Type hints could help you a lot with a big Python project. However, they sometimes require code refactoring. I wrote about it last year in this article, but I have found a good example for this only now.
Look at this code:
def process(workflow_step): func = step args = step[1:] return func(*args)
What can we get from this piece of code? That
workflow_step is a sequence witch first element is a
Callable object and the other items, if any, are its arguments. Let's assume that
workflow_step is a
Tuple. The problem is that the type
(Tuple) -> Any for this function is utterly uninformative. Can I call process with an empty tuple? Is
(1, 2, 3) OK?
(Tuple[Callable, Any, ...]) -> Any is much better. However, it is not valid. Typing library doesn't allow such syntax. For simple cases, one of the options is to use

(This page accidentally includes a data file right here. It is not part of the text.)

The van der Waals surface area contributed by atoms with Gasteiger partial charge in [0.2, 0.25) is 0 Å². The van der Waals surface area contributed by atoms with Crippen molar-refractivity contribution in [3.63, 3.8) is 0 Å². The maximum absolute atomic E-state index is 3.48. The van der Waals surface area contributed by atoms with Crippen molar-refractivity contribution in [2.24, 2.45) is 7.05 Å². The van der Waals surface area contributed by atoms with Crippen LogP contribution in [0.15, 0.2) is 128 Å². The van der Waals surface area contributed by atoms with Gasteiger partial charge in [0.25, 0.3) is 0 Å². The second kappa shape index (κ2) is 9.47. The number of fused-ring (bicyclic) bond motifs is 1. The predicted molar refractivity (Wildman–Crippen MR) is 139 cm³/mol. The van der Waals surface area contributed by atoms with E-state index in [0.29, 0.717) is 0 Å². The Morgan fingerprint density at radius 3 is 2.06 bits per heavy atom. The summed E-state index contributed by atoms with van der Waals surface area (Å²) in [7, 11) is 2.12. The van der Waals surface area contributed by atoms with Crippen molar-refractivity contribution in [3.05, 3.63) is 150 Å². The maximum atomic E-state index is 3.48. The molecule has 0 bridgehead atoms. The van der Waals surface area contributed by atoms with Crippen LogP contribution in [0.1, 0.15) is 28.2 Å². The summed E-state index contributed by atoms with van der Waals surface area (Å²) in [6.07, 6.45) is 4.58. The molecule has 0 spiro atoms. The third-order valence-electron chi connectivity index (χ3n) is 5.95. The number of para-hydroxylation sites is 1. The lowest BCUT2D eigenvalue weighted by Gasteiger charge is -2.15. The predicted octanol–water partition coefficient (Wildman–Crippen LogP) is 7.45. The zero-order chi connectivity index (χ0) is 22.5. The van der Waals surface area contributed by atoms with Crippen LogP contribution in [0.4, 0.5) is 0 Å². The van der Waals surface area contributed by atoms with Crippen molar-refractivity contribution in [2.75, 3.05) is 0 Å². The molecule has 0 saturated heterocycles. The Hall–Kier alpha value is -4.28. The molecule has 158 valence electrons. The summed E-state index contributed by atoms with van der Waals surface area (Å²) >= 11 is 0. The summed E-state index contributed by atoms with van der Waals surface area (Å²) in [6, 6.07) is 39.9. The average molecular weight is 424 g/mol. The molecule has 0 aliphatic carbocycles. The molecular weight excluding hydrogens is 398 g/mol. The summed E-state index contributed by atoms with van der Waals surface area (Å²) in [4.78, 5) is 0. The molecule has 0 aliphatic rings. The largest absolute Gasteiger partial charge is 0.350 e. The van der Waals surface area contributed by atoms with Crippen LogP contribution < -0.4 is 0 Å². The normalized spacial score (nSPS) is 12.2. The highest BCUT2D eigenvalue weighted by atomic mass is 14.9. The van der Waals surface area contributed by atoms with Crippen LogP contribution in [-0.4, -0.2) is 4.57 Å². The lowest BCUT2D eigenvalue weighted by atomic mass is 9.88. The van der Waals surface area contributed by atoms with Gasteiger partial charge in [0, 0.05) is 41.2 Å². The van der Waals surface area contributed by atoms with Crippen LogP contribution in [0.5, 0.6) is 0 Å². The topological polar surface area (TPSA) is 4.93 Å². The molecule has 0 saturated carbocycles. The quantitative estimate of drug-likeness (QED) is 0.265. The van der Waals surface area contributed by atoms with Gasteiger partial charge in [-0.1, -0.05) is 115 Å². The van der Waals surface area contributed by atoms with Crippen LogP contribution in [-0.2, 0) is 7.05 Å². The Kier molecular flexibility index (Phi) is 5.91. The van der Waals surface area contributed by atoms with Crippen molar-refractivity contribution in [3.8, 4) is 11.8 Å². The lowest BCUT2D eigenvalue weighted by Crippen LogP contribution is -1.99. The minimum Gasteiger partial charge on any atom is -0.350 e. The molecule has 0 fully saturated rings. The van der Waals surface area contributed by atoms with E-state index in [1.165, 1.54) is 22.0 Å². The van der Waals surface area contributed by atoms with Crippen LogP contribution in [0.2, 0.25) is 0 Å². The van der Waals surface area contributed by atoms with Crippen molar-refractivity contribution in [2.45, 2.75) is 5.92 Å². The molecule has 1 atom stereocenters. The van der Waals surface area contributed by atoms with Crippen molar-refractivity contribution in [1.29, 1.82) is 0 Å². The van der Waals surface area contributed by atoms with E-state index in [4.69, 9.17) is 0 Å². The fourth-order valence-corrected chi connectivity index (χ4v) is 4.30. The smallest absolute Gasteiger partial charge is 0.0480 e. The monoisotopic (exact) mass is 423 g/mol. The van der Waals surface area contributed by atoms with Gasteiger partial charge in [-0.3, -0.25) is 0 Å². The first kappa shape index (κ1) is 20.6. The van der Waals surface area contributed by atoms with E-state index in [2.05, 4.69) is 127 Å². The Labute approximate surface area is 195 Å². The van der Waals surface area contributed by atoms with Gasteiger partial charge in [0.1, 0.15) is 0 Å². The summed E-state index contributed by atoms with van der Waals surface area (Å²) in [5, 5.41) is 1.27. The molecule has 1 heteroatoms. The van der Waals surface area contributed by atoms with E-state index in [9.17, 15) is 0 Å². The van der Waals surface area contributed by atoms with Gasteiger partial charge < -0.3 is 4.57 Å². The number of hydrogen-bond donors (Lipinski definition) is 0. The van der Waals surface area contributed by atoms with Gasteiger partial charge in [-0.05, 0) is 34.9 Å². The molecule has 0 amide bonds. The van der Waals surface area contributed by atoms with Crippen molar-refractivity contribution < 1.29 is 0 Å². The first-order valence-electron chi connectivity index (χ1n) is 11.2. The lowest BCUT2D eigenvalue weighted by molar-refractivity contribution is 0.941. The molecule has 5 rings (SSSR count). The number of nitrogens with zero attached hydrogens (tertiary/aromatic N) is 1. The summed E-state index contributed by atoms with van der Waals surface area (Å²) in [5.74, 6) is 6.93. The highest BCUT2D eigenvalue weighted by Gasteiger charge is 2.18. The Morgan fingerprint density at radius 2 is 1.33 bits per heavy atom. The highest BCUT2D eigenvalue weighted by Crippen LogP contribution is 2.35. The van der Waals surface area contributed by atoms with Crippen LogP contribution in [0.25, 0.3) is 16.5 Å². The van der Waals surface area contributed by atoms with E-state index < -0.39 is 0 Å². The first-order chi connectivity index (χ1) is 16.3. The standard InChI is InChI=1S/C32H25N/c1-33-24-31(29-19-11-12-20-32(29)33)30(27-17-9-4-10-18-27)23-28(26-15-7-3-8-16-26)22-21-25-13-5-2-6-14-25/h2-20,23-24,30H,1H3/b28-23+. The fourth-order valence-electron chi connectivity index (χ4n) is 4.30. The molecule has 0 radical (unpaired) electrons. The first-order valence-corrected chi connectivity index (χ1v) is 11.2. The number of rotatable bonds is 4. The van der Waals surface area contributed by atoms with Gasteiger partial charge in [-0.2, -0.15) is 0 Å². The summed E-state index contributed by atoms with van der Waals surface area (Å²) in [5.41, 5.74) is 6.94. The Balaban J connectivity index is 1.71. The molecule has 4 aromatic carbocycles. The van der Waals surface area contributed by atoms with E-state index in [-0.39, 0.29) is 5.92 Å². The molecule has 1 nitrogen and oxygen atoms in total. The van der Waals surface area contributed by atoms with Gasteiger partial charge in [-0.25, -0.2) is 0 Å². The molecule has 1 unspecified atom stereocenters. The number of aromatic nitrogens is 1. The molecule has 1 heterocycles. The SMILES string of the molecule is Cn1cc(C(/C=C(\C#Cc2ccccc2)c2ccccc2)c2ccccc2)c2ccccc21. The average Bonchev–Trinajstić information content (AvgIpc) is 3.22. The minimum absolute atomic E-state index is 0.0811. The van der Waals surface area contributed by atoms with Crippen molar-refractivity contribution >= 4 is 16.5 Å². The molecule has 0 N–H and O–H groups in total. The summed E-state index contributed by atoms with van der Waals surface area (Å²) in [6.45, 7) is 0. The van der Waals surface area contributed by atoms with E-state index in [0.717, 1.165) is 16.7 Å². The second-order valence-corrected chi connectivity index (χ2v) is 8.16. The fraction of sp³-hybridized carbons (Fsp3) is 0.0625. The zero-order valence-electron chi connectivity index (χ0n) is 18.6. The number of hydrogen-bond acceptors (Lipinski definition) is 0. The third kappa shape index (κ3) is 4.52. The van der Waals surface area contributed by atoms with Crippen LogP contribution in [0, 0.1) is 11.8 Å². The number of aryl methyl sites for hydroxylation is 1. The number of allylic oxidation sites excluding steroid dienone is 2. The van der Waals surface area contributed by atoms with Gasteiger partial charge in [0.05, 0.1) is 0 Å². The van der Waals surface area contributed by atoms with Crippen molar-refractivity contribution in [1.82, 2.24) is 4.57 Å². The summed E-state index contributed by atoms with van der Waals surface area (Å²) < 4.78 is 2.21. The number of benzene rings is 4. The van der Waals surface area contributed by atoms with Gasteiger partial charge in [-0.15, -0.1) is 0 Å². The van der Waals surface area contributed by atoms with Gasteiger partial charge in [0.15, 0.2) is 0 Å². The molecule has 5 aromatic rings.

Union[Tuple[Callable], Tuple[Callable, Any]] or something similar. In any other cases there is the only one option: rewrite this piece of code.
There are plenty of options how to do it, for example, using
class WorkflowStep(NamedTuple): callable # type: Callable args # type: Tuple def process(workflow_step): # type: (WorkflowStep) -> Any return step.callable(args. args)
Maybe this is not the best piece of code you've ever seen. But no doubts it is much more structured and readable than it was before.
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